The Australian frothed and fumed about Media Watch’s coverage of the Hutton Report in its third leader yesterday, complaining about host David Marr and his “long attack on Lord Hutton for his ‘trial and sentencing of the BBC’.”
“According to Media Watch, the story that reporter Andrew Gilligan put to air last May, alleging that the Blair Government had ‘sexed up’ an intelligence dossier on Iraq’s WMD arsenal, and that was rejected by Lord Hutton, is now looking ‘right on the money’,” wrote the Oz. “As evidence he cited a report in London’s Independent in which a former Ministry of Defence expert, Brian Jones, claimed analysts were overruled in attempts to insert caveats into the dossier.
“What Marr did not mention is that Mr Jones never claimed that Downing Street overruled the analysts – he claimed they were overruled higher up the intelligence chain. And if Lord Hutton got it so wrong, and the BBC did not broadcast a false report that led to the suicide of David Kelly, why did the BBC’s chairman and director-general both quit, with the acting chairman apologising ‘unreservedly for the BBC’s errors and to the individuals whose reputations were affected’?”
“The role of Media Watch is to critically examine the performance of the media,” it continued. “But when the media’s lapses happen to segue with Marr’s ideological obsessions, he promptly becomes the defender of the media against its critics…”
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Well, since the editorial was written, of course, US Defence Secretary Donald Rumsfeld has said he does not recall Blair’s pre-war claim that Iraq had weapons of mass destruction ready to be deployed in 45 minutes.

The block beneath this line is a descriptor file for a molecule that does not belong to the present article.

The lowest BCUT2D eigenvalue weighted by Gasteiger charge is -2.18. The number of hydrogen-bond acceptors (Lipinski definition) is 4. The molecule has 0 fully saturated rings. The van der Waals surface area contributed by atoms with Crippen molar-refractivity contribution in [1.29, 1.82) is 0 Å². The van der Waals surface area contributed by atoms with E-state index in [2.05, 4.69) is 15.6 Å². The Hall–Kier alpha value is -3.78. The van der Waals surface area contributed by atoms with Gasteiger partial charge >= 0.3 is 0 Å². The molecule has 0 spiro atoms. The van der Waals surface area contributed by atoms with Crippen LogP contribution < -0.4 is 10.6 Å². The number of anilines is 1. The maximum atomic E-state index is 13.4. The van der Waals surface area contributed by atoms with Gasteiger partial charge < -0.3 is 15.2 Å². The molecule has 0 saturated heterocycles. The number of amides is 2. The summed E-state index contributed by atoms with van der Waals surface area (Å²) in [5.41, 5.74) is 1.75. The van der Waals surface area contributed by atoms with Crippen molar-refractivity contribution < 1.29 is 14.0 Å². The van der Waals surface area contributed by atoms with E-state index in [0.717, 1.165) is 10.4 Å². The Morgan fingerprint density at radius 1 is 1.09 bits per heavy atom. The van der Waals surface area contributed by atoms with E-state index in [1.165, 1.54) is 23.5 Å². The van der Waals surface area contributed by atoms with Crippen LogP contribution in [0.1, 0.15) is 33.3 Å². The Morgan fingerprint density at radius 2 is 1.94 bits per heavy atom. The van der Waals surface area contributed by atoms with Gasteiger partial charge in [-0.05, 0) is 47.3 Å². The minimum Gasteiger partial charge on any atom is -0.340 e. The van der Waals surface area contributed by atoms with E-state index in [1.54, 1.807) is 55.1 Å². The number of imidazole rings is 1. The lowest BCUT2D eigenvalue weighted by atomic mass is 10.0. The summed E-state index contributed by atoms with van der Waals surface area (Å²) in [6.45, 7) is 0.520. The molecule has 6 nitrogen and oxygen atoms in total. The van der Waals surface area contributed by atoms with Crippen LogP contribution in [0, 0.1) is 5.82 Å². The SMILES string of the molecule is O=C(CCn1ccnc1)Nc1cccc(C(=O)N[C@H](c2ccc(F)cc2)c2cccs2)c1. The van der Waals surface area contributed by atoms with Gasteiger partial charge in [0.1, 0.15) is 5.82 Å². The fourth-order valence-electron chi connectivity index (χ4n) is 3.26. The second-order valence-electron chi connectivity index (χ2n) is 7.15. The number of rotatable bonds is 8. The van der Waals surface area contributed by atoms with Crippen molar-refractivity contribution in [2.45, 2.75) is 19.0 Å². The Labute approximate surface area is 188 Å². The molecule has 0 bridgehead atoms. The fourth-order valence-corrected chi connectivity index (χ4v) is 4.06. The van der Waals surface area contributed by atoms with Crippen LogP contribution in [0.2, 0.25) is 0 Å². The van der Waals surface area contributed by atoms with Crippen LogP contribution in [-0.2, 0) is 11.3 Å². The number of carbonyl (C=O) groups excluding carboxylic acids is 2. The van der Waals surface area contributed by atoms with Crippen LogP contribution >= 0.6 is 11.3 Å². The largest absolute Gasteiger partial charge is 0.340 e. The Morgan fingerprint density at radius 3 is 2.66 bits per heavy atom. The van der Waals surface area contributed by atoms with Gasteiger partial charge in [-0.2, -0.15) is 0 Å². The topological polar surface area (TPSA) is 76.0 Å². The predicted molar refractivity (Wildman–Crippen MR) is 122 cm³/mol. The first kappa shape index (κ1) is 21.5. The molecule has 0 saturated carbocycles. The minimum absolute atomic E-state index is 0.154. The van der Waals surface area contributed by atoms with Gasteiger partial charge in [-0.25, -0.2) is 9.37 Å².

And despite the Australian’s hints, questioning Blair’s dossier is not just the domain of the left.
The violent and vituperatively conservative Spectator magazine has been one of Gilligan’s champions, too.
It greeted the publication of the Hutton report with a leader of it’s own entitled “Bring back Gilligan” that you can find at http://www.spectator.co.uk/v3_entry_frames.htm.
“Public and Parliament were presented with a series of justifications for war which (a) did not reflect the opinions of those who knew most about Iraqi weapons programmes; and (b) had been in key ways embellished by Alastair Campbell,” it reads.
“Neither of these staggering facts would have come to light, had it not been for Andrew Gilligan.
“On 22 May 2003, after Baghdad had fallen and in the curious absence of WMD, he talked to David Kelly about the events of the previous September. Gilligan broadcast an account a few days later on the BBC. He was bang on. In the light of what we now know, the Today programme broadcast of 6.07 a.m. looks like the plain unvarnished truth. The data was unreliable, the spooks were unhappy, notably about the 45-minute claim, and Campbell ‘sexed it up’ to the point of invention. You do not have to oppose the war — and this newspaper supported the removal of Saddam — to see that this is news worth reporting. What makes the government’s conduct contemptible is not just that they denied the story, but that they found the source of the story and put him before the public, in the hope that he would help them quash it.”
There has been conspiracy theorising about Tony Blair’s relationship with Rupert Murdoch.
Let’s ignore that for now and concentrate on some of their virtues – for they certainly have them.
Blair’s 1994 speech to News Limited executives on Hayman Island remains a brilliantly simple exposition of truly contemporary social democracy. Murdoch is well aware of the massive global power he wields as a force for liberty and the empowerment of the individual.
Their minions’ machinations, however, make us immediately inclined to presume the worst of both of them.